Social Share

Real picture in Libya calmer than media storm suggests


Fighting has intensified in several key cities in Libya, as pro-Gaddafi forces strike to regain control.

International media say the country is on the brink of civil war – with hundreds if not thousands of people already killed in the violence.

However, the picture on the ground suggests that the rebels’ version of events is dominating the media coverage.

Just days ago these parents feared for their children's lives - today they are taking their pictures in front of the tanks.

The desire to laugh in the face of danger is even stronger among journalists. And the conflict in Libya is providing a perfect setting for it.

On TV screens, Bengazhi may look like the center of the rebel resistance but in reality it looks more like a seaside resort than a conflict zone. Hotels are fully booked with journalists as residents go about their daily lives. Here boys are looking for new things to play with – toy guns are in ample supply.

Some reports sent from Benghazi refer to the situation in eastern Libya as war. Not a conflict zone, where rebels are engaged in sporadic and isolated pitched battles with pro-Gadaffi forces, but an all-out war.

Jenan Moussa was one of the first reporters to arrive in Benghazi. For several days, she's been traveling with the rebels about 200 kilometers west of Benghazi. At some point, the pro-government forces opened fire at her crew - a focal point of her report.

"There is a war going on and whether we like it or not there is a frontline and there are people with guns and there are two sides fighting," Moussa says.

News channels know that gunfire and explosions make for strong TV, but they can also help to blow things out of proportion. And with journalists unable to report freely from Tripoli and other Gaddafi-controlled parts of Libya, some can find themselves sucked-in by the rebels’ side of the story.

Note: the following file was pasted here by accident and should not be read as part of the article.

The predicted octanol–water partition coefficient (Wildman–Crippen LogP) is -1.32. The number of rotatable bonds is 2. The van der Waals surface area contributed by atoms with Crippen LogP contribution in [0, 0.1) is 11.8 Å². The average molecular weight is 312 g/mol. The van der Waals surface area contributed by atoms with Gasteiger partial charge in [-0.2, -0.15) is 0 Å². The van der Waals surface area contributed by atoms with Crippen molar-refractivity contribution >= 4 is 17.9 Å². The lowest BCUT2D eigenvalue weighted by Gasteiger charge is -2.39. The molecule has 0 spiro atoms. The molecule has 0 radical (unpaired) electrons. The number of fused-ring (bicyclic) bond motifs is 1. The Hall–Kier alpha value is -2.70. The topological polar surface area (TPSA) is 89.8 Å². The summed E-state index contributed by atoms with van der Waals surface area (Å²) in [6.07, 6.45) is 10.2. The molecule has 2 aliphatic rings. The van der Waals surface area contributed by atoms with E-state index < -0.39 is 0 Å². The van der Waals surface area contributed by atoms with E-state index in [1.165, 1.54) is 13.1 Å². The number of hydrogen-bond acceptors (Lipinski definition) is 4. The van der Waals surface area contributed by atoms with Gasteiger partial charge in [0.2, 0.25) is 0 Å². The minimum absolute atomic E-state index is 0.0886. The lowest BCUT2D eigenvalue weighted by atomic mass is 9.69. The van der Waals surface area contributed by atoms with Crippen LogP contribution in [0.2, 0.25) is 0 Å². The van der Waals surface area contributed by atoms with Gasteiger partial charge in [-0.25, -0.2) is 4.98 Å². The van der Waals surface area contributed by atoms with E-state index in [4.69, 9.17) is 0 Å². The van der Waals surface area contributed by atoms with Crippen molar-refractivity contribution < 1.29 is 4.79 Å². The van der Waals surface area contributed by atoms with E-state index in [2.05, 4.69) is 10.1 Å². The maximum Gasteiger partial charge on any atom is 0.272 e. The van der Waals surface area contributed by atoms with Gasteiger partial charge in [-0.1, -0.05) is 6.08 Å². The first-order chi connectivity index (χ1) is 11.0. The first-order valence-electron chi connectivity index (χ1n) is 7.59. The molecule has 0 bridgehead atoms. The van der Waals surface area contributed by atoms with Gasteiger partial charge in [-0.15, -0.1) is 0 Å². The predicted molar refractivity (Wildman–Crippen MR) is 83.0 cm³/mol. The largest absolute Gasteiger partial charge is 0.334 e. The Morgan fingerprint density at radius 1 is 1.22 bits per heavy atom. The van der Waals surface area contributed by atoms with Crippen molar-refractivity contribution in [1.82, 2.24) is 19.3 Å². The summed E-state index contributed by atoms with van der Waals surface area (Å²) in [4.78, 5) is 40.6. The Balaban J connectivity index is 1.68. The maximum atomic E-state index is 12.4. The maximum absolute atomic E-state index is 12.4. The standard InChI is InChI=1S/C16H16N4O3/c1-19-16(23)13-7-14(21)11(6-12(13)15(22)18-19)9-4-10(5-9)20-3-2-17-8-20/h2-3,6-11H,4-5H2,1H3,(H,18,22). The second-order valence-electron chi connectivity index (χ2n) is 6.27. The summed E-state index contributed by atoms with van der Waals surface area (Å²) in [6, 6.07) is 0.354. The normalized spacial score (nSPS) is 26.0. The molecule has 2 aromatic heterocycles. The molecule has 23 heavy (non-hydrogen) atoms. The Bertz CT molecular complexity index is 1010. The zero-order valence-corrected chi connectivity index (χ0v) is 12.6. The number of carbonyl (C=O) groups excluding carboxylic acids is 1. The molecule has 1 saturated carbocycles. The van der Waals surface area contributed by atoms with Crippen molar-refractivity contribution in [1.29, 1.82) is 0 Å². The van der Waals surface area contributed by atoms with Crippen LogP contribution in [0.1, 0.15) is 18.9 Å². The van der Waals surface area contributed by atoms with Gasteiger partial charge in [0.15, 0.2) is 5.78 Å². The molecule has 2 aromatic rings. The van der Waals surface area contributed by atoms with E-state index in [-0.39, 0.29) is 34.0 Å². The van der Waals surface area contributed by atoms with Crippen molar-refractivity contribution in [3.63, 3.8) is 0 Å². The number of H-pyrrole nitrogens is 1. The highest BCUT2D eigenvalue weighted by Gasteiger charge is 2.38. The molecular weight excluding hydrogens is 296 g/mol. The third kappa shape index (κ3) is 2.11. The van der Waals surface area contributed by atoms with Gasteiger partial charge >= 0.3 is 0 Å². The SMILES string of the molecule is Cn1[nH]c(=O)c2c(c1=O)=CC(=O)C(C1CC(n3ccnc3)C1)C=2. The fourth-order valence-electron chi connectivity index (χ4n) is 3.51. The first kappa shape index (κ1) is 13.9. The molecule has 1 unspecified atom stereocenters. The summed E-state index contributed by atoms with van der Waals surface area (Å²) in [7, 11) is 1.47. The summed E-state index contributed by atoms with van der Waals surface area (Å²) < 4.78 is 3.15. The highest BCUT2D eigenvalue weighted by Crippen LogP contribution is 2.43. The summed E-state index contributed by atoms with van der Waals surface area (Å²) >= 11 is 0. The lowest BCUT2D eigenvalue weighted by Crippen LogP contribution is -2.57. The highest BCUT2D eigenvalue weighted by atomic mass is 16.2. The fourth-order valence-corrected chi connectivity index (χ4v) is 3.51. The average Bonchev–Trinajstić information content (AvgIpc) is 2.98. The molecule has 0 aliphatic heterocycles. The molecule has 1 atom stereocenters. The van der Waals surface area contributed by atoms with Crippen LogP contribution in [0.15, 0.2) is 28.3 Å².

"Rebels are just opening up to journalists, they just love them and just whenever they take one city we go with them and they we go into the other city," Moussa says.

But reporters need rebels, too. Here, in the opposition's press center in Benghazi, internet access is unrestricted and the coffee available 24 hours. The message is on the wall and can sometimes find its way into reports.

"Gaddafi put a price on each journalist’s head so we are really in danger when we move, because we don’t trust drivers, we have to be within our small circle. So you as a human being tell me how could you be…I mean objectivity here is human rights," Abdallah Kamal, an independent reporter.

With rebels professing their readiness to fight Gaddafi's regime to the bitter end, no wonder news reports are carrying predictions of imminent civil war. Yet, as the rebels' inability to mount a fully-fledged offensive becomes more apparent, so is the unbalanced nature of the coverage.


32° 7' 0.0012" N, 20° 4' 0.0012" E